(4.) Spadotto, C.A; Gomes, M.A.F; Lunchi, L.C; Andrea, M.M; Monitoramento do Risco Ambiental de Agrotoxocos; Principiose Recomendacoes, Embrapa Meio Ambiente; jaguariuna, Brasil, 2004

(5.) P. J. john, Alteration of certain blood parameters of freshwater teleost Mystrus vittatus after chronic exposure to Metasystox and Sevin, Fish Physiol. Biochem, 2007, 33:15-20.

(6.) O.E. Fagade, and E.M. Adetutu, Lead solubilisation and accumulation by two stains of Pseudomonas species obtained from a battery manufacturing factory effluent. Nigeria J Microbial, 1999; 13: 39-46

(7.) P. Vandevivere, and W. Verstraeete, Environmental applications, in basic Biotechnology. 2 nd edition, Cambridge University Press, Cabridge, 2002, 531-557.

(8.) H.Zolgharnein, M.L.M.M Azmmi, M.Z. Saad, A.R.Mutalib, and C.A.R. Mohamed, Detection of plasmids in heavy metals resistance bacteria isolated from the Persian Gulf and enclosed industrial areas. Iranij. Biotechnol, 2002; 5:232-239.

(9.) G.J. Tortora, B.R. Funke, and C.L Case, Microbiology: an Introduction (Benjamin/ comings Publishing Company. California.USA, 1998), 169-176.

(10.) H.J. Benson, Microbiological applications- A laboratory manual in general microbiology, 5th edition, Ed. WCB. 1990.

(11.) T. Vinntila, and L.D. Dinu, Technologia produselor de biosinteza-Manual de laborator, Ed.Orizonturi Universitare, Timisoara, 2004.

(12.) C.H. Collins, P.M.Lyne, and J.M. Grange, Microbiological methods. Butterworth-Heinenmann Ltd.Oxford. England. 1995,493.

(13.) A.W.F. Harrigian, and M.E.Mc Cane, Laboratory methods in food and dairy microbiology. Academic, London, 1976, 452.

(14.) H.W. Seely, and PJ Van Y Denmark, Microbes in action-a laboratory manual of microbiology. Freeman, San Francisco, 1972,361.

(15.) J.F. Mac Fadin, Biochemical test; identification of medical bacterial. Williams and Wilkins.London, 2009.

(16.) F.E. Loffler, Q. Sun, J.R.Li, and J.M. Tiedje, 6 S Rrna gene-based detection of tetrachloroethene-chlorinating Deulfuromonas and Dehalococcoides species, App.Environ.Nicrobial, 2000; 66:1369-1374.

(17.) A. Rosenberg, and M.Alexander, Microbial cleavage of various organophosphorus insecticides. AppI.Environ.Microbial, 1979; 37 (5):886-91.

T. Sudha Rani and P. Suvarnalatha Devi *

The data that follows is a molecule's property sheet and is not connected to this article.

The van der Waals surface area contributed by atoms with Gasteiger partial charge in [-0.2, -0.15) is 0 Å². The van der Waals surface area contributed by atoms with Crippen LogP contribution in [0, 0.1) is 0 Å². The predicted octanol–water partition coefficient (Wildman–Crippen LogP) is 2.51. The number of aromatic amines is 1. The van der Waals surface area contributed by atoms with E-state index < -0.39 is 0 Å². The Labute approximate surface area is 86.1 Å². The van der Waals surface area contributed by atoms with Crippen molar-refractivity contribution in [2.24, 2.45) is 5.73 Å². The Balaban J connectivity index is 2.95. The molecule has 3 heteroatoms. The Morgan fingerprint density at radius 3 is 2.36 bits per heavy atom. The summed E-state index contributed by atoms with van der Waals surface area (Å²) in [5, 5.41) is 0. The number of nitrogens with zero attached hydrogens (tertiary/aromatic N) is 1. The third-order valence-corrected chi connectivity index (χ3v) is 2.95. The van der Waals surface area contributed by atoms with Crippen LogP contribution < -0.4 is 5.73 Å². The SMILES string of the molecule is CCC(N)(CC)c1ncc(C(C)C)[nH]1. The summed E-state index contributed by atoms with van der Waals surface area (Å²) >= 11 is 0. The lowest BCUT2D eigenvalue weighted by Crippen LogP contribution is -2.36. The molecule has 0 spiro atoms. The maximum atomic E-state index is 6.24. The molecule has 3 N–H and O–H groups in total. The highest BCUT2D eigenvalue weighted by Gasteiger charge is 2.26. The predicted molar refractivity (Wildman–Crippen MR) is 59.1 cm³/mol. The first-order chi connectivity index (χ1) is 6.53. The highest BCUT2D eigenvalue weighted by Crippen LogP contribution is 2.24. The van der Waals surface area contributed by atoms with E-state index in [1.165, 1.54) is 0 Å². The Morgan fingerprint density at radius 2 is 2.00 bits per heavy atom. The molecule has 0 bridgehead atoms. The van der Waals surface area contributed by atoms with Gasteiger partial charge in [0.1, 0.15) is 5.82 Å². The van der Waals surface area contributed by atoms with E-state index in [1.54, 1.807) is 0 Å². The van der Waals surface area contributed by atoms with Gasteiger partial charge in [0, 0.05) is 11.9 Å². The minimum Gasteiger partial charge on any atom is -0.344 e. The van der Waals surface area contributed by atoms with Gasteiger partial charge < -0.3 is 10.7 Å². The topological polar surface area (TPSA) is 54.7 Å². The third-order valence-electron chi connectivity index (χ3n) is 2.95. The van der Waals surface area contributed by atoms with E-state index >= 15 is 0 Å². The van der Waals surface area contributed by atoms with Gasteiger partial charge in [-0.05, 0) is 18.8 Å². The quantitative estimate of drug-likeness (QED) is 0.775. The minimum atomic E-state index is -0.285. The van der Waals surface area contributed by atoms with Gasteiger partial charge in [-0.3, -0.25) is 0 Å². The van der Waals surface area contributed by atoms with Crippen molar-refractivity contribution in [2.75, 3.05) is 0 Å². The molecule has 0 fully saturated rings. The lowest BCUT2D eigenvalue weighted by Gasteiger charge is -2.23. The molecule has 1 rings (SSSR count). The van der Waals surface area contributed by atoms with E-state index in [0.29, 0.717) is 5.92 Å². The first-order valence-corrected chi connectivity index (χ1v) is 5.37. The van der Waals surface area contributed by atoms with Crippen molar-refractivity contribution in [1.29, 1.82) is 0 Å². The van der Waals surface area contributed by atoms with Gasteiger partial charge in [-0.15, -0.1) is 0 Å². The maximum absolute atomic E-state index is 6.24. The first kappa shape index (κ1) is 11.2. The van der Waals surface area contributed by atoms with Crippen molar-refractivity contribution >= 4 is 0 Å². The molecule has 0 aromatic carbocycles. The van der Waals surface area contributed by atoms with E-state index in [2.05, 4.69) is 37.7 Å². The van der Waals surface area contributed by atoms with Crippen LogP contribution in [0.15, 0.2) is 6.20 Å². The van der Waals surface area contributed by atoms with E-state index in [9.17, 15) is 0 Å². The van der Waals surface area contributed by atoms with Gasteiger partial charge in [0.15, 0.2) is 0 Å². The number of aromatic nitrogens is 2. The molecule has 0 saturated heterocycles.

Department of Applied Microbiology, Sri Padmavati Mahila Visvavidyalayam, Tirupati - 517 502, A.P, India.

* Correspondence:; +91-9515421765.

(Received: 23 October 2018; accepted: 03 December 2018)

Caption: Fig. 1. Microscopic Observation of pesticide degrading Fungi

Caption: Fig. 2. 10x observation

Caption: Fig. 3. 40x observation

Caption: Fig. 4. 50 ppm

Caption: Fig. 5. 100 ppm (Fenitrothion degradation at different ppm concentration's)

Caption: Fig. 6. 400 ppm

Caption: Fig. 7. PCR amplification- the 26 s r DNA gene yielded a 584 bp PCR Product
Table 1. Morphological characteristics

Characteristics   Fungi

Surface colours   green to dark green
Margins           entire
Reverse side      greenish yellow
Growth            Rapid

Table 2. Microscopic characters

Characteristics   Fungi

Hyphae            Branched septae
Conidiophores     present
Vesicle           dome shaped
Conidia           present
Phial ides        uniseriate
Fruting body      cleistothecia
COPYRIGHT 2018 Oriental Scientific Publishing Company
No portion of this article can be reproduced without the express written permission from the copyright holder.
Copyright 2018 Gale, Cengage Learning. All rights reserved.

Article Details
Printer friendly Cite/link Email Feedback
Author:Rani, T. Sudha; Devi, P. Suvarnalatha
Publication:Journal of Pure and Applied Microbiology
Article Type:Report
Date:Dec 1, 2018
Previous Article:Molecular Identification of Bacterial Strains Producing Succinic Acid from Indian Sources.
Next Article:Production of Oxalate Oxidase from Endophytic Ochrobactrum intermedium CL6.

Terms of use | Privacy policy | Copyright © 2019 Farlex, Inc. | Feedback | For webmasters